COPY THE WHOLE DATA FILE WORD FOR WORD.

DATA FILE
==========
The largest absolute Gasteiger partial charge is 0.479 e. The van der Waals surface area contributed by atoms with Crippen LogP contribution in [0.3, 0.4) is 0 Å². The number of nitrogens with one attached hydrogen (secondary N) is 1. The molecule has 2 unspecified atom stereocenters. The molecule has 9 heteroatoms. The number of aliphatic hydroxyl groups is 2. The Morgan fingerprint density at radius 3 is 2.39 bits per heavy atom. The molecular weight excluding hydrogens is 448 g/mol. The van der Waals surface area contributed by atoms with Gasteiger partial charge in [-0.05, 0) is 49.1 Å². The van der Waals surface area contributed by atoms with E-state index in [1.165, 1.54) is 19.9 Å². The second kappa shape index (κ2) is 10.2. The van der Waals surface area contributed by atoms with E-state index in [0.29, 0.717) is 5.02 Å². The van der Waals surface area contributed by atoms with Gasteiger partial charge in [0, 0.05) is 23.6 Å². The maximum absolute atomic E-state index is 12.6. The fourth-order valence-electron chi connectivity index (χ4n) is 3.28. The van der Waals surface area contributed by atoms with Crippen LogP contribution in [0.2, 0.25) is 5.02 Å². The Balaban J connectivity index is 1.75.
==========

The largest absolute Gasteiger partial charge is 0.479 e. The van der Waals surface area contributed by atoms with Crippen LogP contribution in [0.3, 0.4) is 0 Å². The number of nitrogens with one attached hydrogen (secondary N) is 1. The molecule has 2 unspecified atom stereocenters. The molecule has 9 heteroatoms. The number of aliphatic hydroxyl groups is 2. The Morgan fingerprint density at radius 3 is 2.39 bits per heavy atom. The molecular weight excluding hydrogens is 448 g/mol. The van der Waals surface area contributed by atoms with Gasteiger partial charge in [-0.05, 0) is 49.1 Å². The van der Waals surface area contributed by atoms with E-state index in [1.165, 1.54) is 19.9 Å². The second kappa shape index (κ2) is 10.2. The van der Waals surface area contributed by atoms with E-state index in [0.29, 0.717) is 5.02 Å². The van der Waals surface area contributed by atoms with Gasteiger partial charge in [0, 0.05) is 23.6 Å². The maximum absolute atomic E-state index is 12.6. The fourth-order valence-electron chi connectivity index (χ4n) is 3.28. The van der Waals surface area contributed by atoms with Crippen LogP contribution in [0.2, 0.25) is 5.02 Å². The Balaban J connectivity index is 1.75.